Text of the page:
Journalism was a great training ground because I told lots and lots of stories on a daily basis, on a deadline. I met so many characters and got to know how the world worked. I think my writing style is fairly direct now, so that probably comes from being a reporter. I can also write fast when needed.
You entered a few contests along the way including the Walt Disney Writing Fellowship and the Chesterfield Writer's Film Project. You also were a quarter finalist in the Nicholl Fellowship. What was/were the script(s) like? What experiences did you take aware from these experiences? What exposure did you get from placing high? Did it help give you confidence in your writing ability?
Contests have been crucial in my career. I had a lot of luck with my second feature script, which was called "Fix Her Upper." It's very "Moonstruck" in tone, about a woman in Northeast Philadelphia who buys a house on her own and falls in love with a guy at Home Depot.
I made it to the top ten of both the Disney and the Chesterfield with that, as well as the quarterfinals of the Nicholl. I was crushed when I didn't get the fellowships. But at the same time, getting so close was a huge sign people thought I could at least write well. I was maybe two years post-journalism at that point so it helped to not think I was wasting my time.
In hindsight, I should've prepared more for the interviews. With the Chesterfield, in particular, I returned a phone call without thinking much and they interviewed me on the spot. I can't remember what I said, but I remember hanging up the phone and thinking I didn't do well. I think I was mostly scared and that got in the way of my being myself. I was so intense and trying to impress. One of the best things about having a career now is realizing that meetings are two-way streets. They're assessing me, but I'm assessing them too. We're trying to see if we'd work well together, and it's better to figure it out right away if it's not a good fit. Nowadays I leave meetings sometimes really feeling like I genuinely like the person because we've connected. It makes the process so much less stressful. I used to get so worried about what to wear or making sure my nails were done. And while grooming is a good thing, whether you wear a T-shirt or a blazer or sneakers isn't that important as long as you're genuine.
Casey Wolfe at the Disney Fellowship was really great and put me in contact with my first manager. It didn't turn out to be a good fit in the long run, in large part because I wasn't really ready. I was a good writer, but I wasn't adaptable yet. The manager was wanting me to write a style that just wasn't me and I didn't have the skills or really the desire to do what he wanted. He was super commercial and I was more "quirky charming." I moved on with no other prospects for representation. He's gone on to rep some big names and I spent a lot of time wondering if I'd really screwed up something, but I'm pretty sure it was just not meant to be.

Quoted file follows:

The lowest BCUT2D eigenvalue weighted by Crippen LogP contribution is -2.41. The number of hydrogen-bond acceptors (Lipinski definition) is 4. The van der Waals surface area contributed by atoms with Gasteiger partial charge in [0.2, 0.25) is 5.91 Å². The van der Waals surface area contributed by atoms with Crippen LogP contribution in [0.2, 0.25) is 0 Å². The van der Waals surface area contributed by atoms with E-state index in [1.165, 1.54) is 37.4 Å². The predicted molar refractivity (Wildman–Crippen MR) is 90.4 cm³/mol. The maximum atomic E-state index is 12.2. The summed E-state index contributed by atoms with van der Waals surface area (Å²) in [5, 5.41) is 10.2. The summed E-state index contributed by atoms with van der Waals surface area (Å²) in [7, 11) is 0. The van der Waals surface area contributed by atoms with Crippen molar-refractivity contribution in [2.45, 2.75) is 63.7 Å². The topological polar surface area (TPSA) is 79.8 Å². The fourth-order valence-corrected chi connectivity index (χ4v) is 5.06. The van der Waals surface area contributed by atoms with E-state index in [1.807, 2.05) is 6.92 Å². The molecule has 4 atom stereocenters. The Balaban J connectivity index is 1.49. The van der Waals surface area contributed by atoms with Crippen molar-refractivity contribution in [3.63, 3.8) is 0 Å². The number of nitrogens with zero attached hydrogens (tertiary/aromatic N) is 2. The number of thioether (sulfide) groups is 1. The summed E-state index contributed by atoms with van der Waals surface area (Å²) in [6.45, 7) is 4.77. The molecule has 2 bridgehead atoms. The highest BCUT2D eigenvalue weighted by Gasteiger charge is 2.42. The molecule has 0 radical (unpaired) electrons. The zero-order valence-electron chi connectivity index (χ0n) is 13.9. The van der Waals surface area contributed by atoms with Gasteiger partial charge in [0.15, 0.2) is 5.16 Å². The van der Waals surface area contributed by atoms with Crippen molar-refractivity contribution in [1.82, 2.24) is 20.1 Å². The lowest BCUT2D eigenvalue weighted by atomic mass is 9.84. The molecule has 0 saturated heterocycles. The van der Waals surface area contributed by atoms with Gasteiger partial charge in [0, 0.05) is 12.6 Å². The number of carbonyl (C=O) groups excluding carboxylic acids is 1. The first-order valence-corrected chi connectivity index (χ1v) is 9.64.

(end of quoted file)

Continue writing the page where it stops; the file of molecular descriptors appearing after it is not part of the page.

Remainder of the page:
Another thing I got from the Nicholl placement was a great community. Someone started a group that met at the Farmer's Market at Third and Fairfax, and from that group a handful of women decided to start getting together regularly. We planned on doing a lot of networking for our careers, but fifteen years later, we mostly just drink wine and kvetch.
You also won the Carl Sautter Memorial Screenwriting Competition. This led to meetings for you. What was the script about? What was that whole experience like?
I loved the Carl Sautter. I think it's called something else now, but they were one of the only contests that gave notes. It was incredibly valuable to find out what perfect strangers thought of my work. Long after I started working professionally, I still entered my specs for that reason.
The one that won was the same Moonstruck-y script, "Fix Her Upper."
Part of winning was getting introduced to various production companies. I hit it off with someone at Imagine and they liked another spec I had. Unlike my first attempt at a thriller, this one actually was a thriller. It never got made but it was the first time I interacted with a development person and learned what they looked for and how they thought. It was also the first time I was in an office and saw the piles and piles of scripts they read. It really hit home how important it is for a script to stand out. And that it has to be something they think they can sell. You can be a fantastic writer, but you have to write something that will make money. It's the collision of art and business.
I also got involved with a writer's group as a result of it. Someone decided to get together a group of winners for a social outing, which turned into a monthly group that lasted over a decade.
I'm a huge believer in getting notes. I probably have fifty drafts of "Fix Her Upper." It was a big joke with me and my husband. I had computer files labeled Fix Her Upper Final. And then Fix Her Upper Final Two. Fix Her Upper Final Fifteen. And there were a lot of drafts before I labeled it "final."
A different writers' group also got me my first option on that same script. I can't even remember how I found that group, but after I left it, someone in it knew someone who was looking for scripts and remembered "Fix Her Upper." Turns out the someone she knew was Justin Lin, who had just sold "Better Luck Tomorrow" at Sundance.
He optioned it twice and I rewrote it for him. He got a deal at Universal and tried to get it made there, but they were really not happy with the idea of him following up his edgy drama with a romantic comedy.
And you also wrote a script for the Set in Philadelphia Screenwriting Contest. Even though you didn't win, one of the judges liked your writing a great deal and referred you to an agent. Can you briefly tell us about all this? What was getting your first agent like?